In the meantime and as a consequence of this growing fascination with objectification, measurement, and control, we have gradually lost our taste and talent for a very different kind of narrative construction. One that doesn’t look out on a supposedly objective reality but rather contemplates the grounding mystery of existence itself.

Myths have been around far longer than theories, and one of the early mistakes of science was to assume that these ancient stories were just ignorant efforts at explaining a reality outside the mind.

Deities and demons, fantastical realms, heroic quests, and miraculous events – the familiar stuff of myths: such were not validated under scientific scrutiny and had to be rejected on our advance to enlightenment. Religion itself fell into amnesia, relinquishing its role as storyteller and settling into the defense of a supernatural realm above the natural realm, or (trying to seem more scientific) a metaphysical realm behind the physics of science.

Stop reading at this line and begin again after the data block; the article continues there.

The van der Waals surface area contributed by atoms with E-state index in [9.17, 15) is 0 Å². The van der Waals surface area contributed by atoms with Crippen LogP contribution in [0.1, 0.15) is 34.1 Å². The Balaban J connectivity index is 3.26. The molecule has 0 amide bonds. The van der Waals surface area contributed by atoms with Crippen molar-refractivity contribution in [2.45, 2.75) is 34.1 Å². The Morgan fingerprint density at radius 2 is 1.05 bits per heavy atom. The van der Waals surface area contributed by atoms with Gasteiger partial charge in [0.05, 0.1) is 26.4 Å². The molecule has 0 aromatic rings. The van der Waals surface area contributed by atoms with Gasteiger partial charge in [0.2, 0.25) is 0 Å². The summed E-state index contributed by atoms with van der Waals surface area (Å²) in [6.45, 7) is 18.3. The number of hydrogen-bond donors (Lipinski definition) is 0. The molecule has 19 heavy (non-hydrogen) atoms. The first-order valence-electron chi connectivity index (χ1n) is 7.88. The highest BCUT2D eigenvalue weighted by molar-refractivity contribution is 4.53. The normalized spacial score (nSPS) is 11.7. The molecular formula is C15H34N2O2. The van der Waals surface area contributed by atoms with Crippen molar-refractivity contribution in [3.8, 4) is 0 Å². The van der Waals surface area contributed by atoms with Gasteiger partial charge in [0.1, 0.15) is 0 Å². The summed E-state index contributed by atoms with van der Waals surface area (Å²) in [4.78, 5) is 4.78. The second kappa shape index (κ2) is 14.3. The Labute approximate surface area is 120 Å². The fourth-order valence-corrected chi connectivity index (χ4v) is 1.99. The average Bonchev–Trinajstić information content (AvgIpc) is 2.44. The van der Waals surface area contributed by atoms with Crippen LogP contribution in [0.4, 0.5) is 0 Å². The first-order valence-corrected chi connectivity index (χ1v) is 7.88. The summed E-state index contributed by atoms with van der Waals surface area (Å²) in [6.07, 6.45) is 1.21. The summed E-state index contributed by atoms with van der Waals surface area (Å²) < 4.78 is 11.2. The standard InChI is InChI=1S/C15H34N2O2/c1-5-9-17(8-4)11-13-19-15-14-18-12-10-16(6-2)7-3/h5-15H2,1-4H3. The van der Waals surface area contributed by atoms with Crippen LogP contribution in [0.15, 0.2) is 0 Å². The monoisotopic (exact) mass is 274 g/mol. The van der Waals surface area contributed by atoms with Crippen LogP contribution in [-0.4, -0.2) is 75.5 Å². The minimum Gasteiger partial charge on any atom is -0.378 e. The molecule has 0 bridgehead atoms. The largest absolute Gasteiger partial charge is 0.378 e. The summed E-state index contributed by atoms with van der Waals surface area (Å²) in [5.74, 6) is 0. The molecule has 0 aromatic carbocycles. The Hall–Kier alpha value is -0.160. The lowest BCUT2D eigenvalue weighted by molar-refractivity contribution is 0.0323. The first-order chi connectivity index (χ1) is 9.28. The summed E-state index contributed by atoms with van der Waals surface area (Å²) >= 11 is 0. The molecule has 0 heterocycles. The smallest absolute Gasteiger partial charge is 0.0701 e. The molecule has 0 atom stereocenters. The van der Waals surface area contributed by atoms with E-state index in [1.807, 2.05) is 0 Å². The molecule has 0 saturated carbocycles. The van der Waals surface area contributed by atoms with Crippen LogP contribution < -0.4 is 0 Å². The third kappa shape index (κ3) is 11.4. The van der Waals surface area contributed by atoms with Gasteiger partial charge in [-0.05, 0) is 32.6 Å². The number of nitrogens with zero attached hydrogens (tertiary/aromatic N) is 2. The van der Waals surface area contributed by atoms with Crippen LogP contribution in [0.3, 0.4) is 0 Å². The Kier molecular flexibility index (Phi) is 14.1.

Otherwise, religion agreed to keep its focus on morality and the life to come.

The theism-atheism debate is relevant here and only here, where the factual (i.e., supernatural, metaphysical) existence of god makes any sense. Theists insist that their stories are literally true and the mythological god is real, while atheists claim they are not, for obvious reasons. Theists profess the necessity of believing in god’s existence as a matter of faith, whereas atheists rightly point out that believing anything without the evidence or logic to support it is intellectually irresponsible.

They are both at a stalemate. We need to move on …